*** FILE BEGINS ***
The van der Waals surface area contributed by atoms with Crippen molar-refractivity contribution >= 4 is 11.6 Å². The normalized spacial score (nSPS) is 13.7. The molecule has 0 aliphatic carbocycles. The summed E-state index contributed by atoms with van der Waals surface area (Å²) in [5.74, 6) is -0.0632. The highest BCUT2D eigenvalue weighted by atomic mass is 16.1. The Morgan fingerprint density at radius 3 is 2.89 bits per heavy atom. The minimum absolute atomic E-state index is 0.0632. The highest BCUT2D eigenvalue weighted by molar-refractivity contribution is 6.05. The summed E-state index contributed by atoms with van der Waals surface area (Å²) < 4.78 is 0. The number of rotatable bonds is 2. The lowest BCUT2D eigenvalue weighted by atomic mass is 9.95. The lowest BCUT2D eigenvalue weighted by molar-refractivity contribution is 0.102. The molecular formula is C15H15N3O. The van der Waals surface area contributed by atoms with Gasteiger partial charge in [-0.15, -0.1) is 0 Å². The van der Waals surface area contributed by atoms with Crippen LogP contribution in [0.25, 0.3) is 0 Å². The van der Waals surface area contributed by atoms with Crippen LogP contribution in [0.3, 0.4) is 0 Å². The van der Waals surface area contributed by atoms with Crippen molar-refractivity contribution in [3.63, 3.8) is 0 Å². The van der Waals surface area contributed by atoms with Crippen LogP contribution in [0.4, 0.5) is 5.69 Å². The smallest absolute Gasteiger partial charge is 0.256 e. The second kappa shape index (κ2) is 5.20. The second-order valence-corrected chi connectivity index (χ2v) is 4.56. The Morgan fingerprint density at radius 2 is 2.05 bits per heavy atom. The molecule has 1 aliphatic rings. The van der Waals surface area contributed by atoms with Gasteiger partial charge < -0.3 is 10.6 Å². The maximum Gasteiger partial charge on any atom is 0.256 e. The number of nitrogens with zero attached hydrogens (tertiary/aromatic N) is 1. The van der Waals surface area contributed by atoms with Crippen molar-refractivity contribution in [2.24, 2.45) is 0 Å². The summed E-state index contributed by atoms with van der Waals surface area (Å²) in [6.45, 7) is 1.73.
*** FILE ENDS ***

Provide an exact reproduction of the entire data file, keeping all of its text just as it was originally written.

The van der Waals surface area contributed by atoms with Crippen molar-refractivity contribution >= 4 is 11.6 Å². The normalized spacial score (nSPS) is 13.7. The molecule has 0 aliphatic carbocycles. The summed E-state index contributed by atoms with van der Waals surface area (Å²) in [5.74, 6) is -0.0632. The highest BCUT2D eigenvalue weighted by atomic mass is 16.1. The Morgan fingerprint density at radius 3 is 2.89 bits per heavy atom. The minimum absolute atomic E-state index is 0.0632. The highest BCUT2D eigenvalue weighted by molar-refractivity contribution is 6.05. The summed E-state index contributed by atoms with van der Waals surface area (Å²) < 4.78 is 0. The number of rotatable bonds is 2. The lowest BCUT2D eigenvalue weighted by atomic mass is 9.95. The lowest BCUT2D eigenvalue weighted by molar-refractivity contribution is 0.102. The molecular formula is C15H15N3O. The van der Waals surface area contributed by atoms with Gasteiger partial charge in [-0.15, -0.1) is 0 Å². The van der Waals surface area contributed by atoms with Crippen LogP contribution in [0.25, 0.3) is 0 Å². The van der Waals surface area contributed by atoms with Crippen LogP contribution in [0.3, 0.4) is 0 Å². The van der Waals surface area contributed by atoms with Crippen molar-refractivity contribution in [3.63, 3.8) is 0 Å². The van der Waals surface area contributed by atoms with Crippen LogP contribution in [0.4, 0.5) is 5.69 Å². The smallest absolute Gasteiger partial charge is 0.256 e. The second kappa shape index (κ2) is 5.20. The second-order valence-corrected chi connectivity index (χ2v) is 4.56. The Morgan fingerprint density at radius 2 is 2.05 bits per heavy atom. The molecule has 1 aliphatic rings. The van der Waals surface area contributed by atoms with Gasteiger partial charge < -0.3 is 10.6 Å². The maximum Gasteiger partial charge on any atom is 0.256 e. The number of nitrogens with zero attached hydrogens (tertiary/aromatic N) is 1. The van der Waals surface area contributed by atoms with Crippen molar-refractivity contribution in [2.24, 2.45) is 0 Å². The summed E-state index contributed by atoms with van der Waals surface area (Å²) in [6.45, 7) is 1.73.